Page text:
As they are higher class than Eva Smith they also feel as though the death is less important, as Mrs Birling states ‘Girls of that class -” this shows that she was prejudice towards the girl due to her class and her position (getting pregnant and not being married) she was therefore in Mrs Birling’s eyes not worthy of receiving any money from the charity, this is echoed when she says “I’m Mrs Birling, y’know” using a patronising the Inspector she’s reminding him of her status, showing him that she should not have an involvement because she is of a higher class than him she therefore feels she doesn’t have to take any responsibility, due to her class.
Her belittling the Inspector makes her think that she will be able to play no part in the death even though her actions have led to this, she cannot accept any responsibility and her response to Shelia stating “we killed her” is “don’t talk nonsense”, this shows the drastic contrast between the two generations whereby Shelia has a more serious context to her statement in contrast to Mrs Birling stating ‘nonsense’ as if Shelia is talking in a humour like manner. Mrs Birling’s behaviour contrasts with Sheila who admits the truth. At the end of the play she realises her own reputation within the town will be tarnished. Yet, like her husband she refuses to believe that she did anything wrong and does not accept responsibility for her part in Eva’s death.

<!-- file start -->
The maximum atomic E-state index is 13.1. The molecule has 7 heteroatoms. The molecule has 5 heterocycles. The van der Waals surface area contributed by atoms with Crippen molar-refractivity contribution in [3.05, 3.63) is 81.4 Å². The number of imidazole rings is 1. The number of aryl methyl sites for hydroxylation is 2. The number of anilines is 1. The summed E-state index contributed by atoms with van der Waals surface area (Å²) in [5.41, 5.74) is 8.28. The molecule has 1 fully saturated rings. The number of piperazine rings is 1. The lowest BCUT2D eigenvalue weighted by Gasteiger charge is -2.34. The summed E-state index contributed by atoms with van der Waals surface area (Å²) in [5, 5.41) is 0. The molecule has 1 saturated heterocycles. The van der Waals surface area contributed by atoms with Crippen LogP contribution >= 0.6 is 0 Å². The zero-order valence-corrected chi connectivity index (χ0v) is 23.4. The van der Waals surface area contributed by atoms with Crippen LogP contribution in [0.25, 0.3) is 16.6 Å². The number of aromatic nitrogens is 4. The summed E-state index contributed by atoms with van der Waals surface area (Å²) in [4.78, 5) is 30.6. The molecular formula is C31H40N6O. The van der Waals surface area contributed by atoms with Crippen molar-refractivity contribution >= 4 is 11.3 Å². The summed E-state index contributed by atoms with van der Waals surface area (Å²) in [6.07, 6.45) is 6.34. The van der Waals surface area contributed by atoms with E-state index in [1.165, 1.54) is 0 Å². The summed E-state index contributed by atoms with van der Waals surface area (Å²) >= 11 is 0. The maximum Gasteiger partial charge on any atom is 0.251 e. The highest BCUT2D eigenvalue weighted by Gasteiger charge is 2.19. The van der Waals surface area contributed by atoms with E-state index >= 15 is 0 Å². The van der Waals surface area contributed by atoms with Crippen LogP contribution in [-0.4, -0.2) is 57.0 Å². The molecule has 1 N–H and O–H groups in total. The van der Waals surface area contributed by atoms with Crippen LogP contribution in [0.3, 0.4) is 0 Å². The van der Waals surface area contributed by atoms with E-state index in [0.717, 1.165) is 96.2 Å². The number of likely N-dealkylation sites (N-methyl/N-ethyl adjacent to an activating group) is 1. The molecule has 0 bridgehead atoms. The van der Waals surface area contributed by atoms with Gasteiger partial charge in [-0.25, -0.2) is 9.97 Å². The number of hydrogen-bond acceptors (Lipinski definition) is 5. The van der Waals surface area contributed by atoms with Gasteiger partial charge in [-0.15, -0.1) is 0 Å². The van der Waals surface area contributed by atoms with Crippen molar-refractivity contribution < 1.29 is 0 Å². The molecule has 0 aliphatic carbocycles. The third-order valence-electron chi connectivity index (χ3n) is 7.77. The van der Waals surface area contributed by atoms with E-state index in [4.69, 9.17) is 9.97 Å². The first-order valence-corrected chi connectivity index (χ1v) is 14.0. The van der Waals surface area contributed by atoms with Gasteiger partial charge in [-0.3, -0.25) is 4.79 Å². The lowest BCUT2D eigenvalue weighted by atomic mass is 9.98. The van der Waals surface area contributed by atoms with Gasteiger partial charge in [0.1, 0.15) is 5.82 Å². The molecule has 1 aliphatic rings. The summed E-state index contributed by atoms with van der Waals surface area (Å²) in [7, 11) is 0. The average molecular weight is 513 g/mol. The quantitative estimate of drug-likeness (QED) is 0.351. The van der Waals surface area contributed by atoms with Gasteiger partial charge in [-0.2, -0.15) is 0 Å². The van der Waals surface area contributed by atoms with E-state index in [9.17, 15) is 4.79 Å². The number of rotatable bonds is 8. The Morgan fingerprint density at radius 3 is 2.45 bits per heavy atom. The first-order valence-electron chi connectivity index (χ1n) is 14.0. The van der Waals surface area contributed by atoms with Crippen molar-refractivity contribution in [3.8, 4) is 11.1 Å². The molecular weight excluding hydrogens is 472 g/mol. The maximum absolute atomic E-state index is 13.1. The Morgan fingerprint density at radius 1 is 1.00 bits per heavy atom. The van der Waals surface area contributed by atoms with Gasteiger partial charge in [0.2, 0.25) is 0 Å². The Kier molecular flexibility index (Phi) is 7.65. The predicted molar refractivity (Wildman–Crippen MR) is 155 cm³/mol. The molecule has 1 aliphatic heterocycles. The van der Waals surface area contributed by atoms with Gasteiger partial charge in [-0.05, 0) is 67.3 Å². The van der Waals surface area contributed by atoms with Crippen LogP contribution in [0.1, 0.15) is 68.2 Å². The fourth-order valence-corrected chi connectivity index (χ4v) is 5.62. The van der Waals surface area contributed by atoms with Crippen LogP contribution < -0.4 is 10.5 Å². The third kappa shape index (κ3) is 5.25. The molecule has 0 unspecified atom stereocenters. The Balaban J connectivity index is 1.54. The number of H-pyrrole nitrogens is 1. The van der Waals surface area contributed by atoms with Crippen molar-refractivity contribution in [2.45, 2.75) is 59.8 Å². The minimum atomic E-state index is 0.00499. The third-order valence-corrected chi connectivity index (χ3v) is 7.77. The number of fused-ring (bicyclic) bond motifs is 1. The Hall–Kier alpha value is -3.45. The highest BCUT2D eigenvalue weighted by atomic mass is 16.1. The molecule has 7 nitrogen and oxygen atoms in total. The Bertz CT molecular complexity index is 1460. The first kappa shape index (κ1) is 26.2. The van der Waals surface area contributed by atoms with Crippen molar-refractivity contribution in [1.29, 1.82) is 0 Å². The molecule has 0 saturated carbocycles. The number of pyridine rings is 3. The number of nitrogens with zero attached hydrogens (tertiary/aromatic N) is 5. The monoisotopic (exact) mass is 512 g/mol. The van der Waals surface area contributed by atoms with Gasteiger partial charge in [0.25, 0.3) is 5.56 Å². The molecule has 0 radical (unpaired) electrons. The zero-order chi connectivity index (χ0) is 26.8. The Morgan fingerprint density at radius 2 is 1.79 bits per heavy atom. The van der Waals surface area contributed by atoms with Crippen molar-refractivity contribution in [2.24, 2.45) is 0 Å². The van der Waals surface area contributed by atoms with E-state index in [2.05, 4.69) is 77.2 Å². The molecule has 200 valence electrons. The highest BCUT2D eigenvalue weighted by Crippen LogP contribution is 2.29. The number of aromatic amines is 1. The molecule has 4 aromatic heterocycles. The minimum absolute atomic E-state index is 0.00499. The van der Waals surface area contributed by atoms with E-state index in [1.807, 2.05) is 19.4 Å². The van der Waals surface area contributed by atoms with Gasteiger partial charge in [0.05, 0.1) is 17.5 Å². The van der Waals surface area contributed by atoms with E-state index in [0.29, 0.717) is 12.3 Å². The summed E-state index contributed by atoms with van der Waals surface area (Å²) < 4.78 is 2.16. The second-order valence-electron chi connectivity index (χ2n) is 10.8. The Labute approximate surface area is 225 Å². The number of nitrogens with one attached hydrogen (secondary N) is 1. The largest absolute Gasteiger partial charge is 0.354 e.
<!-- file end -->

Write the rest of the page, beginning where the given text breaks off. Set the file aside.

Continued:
Sheila is described as “a pretty girl in her early twenties very pleased with life and rather excited”. Although she has probably never in her life before considered the conditions of the workers, she shows her compassion immediately she hears of her father’s treatment of Eva Smith “But these girls aren’t cheap labour-they’re people”. Already she is starting to change; her sympathetic view would support not only the post-war audience at the time but also the views of Priestley. After the interrogation from the inspector she is horrified by her own part in Eva’s story, she feels full of guilt for her jealous actions and blames herself as “really responsible”.
Through-out the play she becomes more and more mature as she realises that her parents are not as lovely and proper as they make out. Her behaviour contrasts with her parents; she is aware of her responsibilities. Throughout the play we see that Mr and Mrs Birling are more embarrassed at being found out for their thoughtless treatment of Eva Smith rather than regretting what happened to her as a consequence. Mr Birling is more concerned with losing his knighthood than a young girl losing her life. Mrs Birling appears not to believe that someone like Eva, a ‘lower class’ person, could even have feelings, let alone need them taking into account. Eric and Sheila show us hope in the future generation being more benevolent.
Eric may be a drunken fool on the outside, but he did try to provide for Eva, and certainly took the Inspector’s words to heart. Sheila is comfortable in discussing and revealing the hidden faults in herself and others. She sees through the Inspector’s message that honesty, directness and sensitivity are the true values of society. But why has Birling chosen to do this? I think that it is because the play was written just after the end of the Second World War. The citizens really needed to hear the message of Priestley, the younger generation almost outgrow the older generation (whom are the cause for the wars) this instils hope to the audience that younger generation where able to change and alter their ways to make sure that the war is not re-started.